Thirty-five years after the National Academy of Recording Arts & Sciences introduced a reggae category to their roster of outstanding Grammy-worthy music achievers, Jamaican Koffee broke the glass ceiling to emerge the first female to win the genre’s best album gramophone.
The teenaged, deejay won the coveted prize for her debut EP title “Rapture.”
“Koffee’s achievement is inspirational for us all, especially emerging artists and women artists who continue to beat against the glass ceiling as they build lasting careers,” Olivia Grange, the nation’s minister of culture said after the announcement was made at the 62nd annual awards held at the Staples Center in California.
Mikayla Simpson better known as Koffee made history for her gender beating out veteran male reggae musicians Third World, Julian Marley, Sly & Robbie & Roots Radics, Steel Pulse with the infectious recordings and probably endeared more than a few with the single “Toast.”
President Barack Obama even added the track to his summer playlist.
And while she is being lauded for her gender-achieving feat, a generation is adding her to the list of accomplished youths for being the youngest reggae talent to win the coveted prize.
Her single dominated last summer’s radio playlists gaining appeal throughout international circles to quickly establish Koffee the hottest commodity.
“Blessings all pon mi life and me thanks God for di journey, di earnings a jus fi di plus...Gratitude is a must, me see blessings fall by mi right hand...buss a toast fi di friends weh tek off heavy load...”
Teenaged deejay, Koffee penned those lyrics and with her guitar strummed a song Columbia Records embraced with a signed deal in 2019.
“Koffee is an outstanding ambassador of the reggae music of Jamaica, despite her young age, and is thoroughly deserving of the reggae Grammy for her well produced album, Rapture,” Grange added.
In her acceptance speech she acknowledged the male colleagues in the category thanking the producers that contributed to making the EP. “Blessings, everyone I want to thank everyone for the input they have made to reggae and the music industry.”
“I want to pay respect” to the other contenders “for all the input they have made to reggae...I have learnt a lot from them.”
“This one is for reggae...this one is for Jamaica.”
February, Reggae Month in Jamaica Koffee will celebrate her 20th birthday anniversary, perform in Miami during Super Bowl weekend and later will take the big stage during Coachella.
FIRST LADY OBAMA’S “BECOMING” WINS BEST SPOKEN WORD GRAMMY
The first Black firstlady of the United States can add another trophy to her collection of collectibles. Michelle Obama won the best spoken word album category for her much=talked about audio-book titled “Becoming.”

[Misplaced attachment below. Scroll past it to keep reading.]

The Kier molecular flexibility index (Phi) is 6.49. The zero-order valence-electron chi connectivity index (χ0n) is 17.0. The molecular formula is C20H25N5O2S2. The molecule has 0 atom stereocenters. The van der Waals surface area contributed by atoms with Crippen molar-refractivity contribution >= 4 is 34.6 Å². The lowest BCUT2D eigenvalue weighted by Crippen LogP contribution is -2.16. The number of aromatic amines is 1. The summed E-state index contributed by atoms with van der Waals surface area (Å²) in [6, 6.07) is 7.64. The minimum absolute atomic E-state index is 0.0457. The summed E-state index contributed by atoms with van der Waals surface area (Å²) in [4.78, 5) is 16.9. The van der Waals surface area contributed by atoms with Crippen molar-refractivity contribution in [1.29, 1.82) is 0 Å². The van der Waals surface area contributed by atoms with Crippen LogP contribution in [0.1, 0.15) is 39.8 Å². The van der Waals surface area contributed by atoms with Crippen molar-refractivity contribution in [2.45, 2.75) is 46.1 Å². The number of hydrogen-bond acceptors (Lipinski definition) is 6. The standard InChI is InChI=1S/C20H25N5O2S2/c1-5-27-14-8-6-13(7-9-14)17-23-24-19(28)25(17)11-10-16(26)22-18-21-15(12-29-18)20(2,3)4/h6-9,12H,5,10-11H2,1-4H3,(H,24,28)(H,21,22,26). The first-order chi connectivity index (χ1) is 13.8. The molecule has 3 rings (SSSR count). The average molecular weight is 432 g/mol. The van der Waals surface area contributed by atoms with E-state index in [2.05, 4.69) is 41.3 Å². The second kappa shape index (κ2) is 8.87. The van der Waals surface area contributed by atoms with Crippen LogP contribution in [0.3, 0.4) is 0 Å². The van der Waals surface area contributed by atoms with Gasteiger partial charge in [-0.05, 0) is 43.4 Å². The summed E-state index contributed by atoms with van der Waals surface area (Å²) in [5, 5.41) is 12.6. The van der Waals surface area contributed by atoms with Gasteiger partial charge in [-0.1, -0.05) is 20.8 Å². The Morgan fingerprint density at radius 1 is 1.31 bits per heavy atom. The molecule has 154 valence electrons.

The book traces her journey from the southside of Chicago to the White House where she lived for eight years.
She did not attend this year’s ceremonies but last year made a memorable appearance with hostess Alicia Keyes, Lady Gaga, Jada Pinkett, and Jennifer Lopez.
At that time she echoed sentiments expressed about music adding that she had worn out Motown records when she was growing up. She lauded the effects music has on individuals and the world.
Her husband former President Barack Obama won a Grammy in the same category in 2008 for his audio book “The Audacity of Hope.”
That year he beat two former presidents -- Bill Clinton and Jimmy Carter.
GRAMMY WEEK INCORPORATES CELEBRATION OF BOB MARLEY’S 75th
The week leading to Sunday’s Grammy celebration featured performances and nightly celebrations honoring the legacy of Robert Nesta Marley.
Presented by the Marley family and Island Records along with Primary Wave Music Publishing, commemorative concerts marking the reggae legend’s 75th birthday anniversary were held in California and featured his music, a pop up shop offering Marley merchandise, and tributes from his grandson Skip and son Julian.
An all-star roster of Island Records’ talents kept the music constant at the One Love Hotel in Hollywood.
Named for a hit song by the acclaimed king of reggae, the residency at the hotel honored “the life and music of Bob Marley, whose spirit carries on every day as one of the foundation of the company,” Darcus Beese, President of Island Records said.
Marley was signed to the label in 1972 by its founder Chris Blackwell.
“Some almost 40 years later Bob Marley is still a symbol of hope and freedom,” Blackwell said. “”Important to so many because he spoke to people in all walks of life and in all corners of the earth. He felt their struggle and fought their fight.”
Marley died May 11, 1981 at age 36.
His 75th birthday anniversary will be commemorated here on Feb. 6 with tribute concerts at SONY Hall. Jamaica will honor his legacy all month and the Marley family plans tributes throughout the year for an all year world-wide celebration.
Catch You On The Inside!
Credit: Caribbean Life -- https://www.caribbeanlifenews.com/stories/2020/2/inside-life-2020-01-31-vkp-cl.html